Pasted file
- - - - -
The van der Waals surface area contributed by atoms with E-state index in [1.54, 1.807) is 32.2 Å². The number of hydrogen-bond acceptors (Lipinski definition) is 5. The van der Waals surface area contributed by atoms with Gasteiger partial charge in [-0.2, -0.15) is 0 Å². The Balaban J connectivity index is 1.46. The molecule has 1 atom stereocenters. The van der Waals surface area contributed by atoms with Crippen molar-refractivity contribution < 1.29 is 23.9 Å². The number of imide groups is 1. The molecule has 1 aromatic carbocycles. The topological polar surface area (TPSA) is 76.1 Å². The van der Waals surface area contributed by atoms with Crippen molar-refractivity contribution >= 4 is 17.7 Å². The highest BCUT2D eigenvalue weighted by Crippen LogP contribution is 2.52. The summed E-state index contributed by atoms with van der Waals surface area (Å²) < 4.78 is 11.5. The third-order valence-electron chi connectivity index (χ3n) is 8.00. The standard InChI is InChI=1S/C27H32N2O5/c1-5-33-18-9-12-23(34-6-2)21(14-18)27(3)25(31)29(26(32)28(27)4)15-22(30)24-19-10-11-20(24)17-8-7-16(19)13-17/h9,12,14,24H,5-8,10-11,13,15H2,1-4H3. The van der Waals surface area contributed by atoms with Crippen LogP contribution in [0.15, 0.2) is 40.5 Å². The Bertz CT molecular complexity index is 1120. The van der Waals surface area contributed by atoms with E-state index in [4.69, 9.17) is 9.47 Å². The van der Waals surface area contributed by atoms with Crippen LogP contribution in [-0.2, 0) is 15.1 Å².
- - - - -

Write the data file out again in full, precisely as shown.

The van der Waals surface area contributed by atoms with E-state index in [1.54, 1.807) is 32.2 Å². The number of hydrogen-bond acceptors (Lipinski definition) is 5. The van der Waals surface area contributed by atoms with Gasteiger partial charge in [-0.2, -0.15) is 0 Å². The Balaban J connectivity index is 1.46. The molecule has 1 atom stereocenters. The van der Waals surface area contributed by atoms with Crippen molar-refractivity contribution < 1.29 is 23.9 Å². The number of imide groups is 1. The molecule has 1 aromatic carbocycles. The topological polar surface area (TPSA) is 76.1 Å². The van der Waals surface area contributed by atoms with Crippen molar-refractivity contribution >= 4 is 17.7 Å². The highest BCUT2D eigenvalue weighted by Crippen LogP contribution is 2.52. The summed E-state index contributed by atoms with van der Waals surface area (Å²) < 4.78 is 11.5. The third-order valence-electron chi connectivity index (χ3n) is 8.00. The standard InChI is InChI=1S/C27H32N2O5/c1-5-33-18-9-12-23(34-6-2)21(14-18)27(3)25(31)29(26(32)28(27)4)15-22(30)24-19-10-11-20(24)17-8-7-16(19)13-17/h9,12,14,24H,5-8,10-11,13,15H2,1-4H3. The van der Waals surface area contributed by atoms with Crippen LogP contribution in [0.15, 0.2) is 40.5 Å². The Bertz CT molecular complexity index is 1120. The van der Waals surface area contributed by atoms with E-state index in [4.69, 9.17) is 9.47 Å². The van der Waals surface area contributed by atoms with Crippen LogP contribution in [-0.2, 0) is 15.1 Å².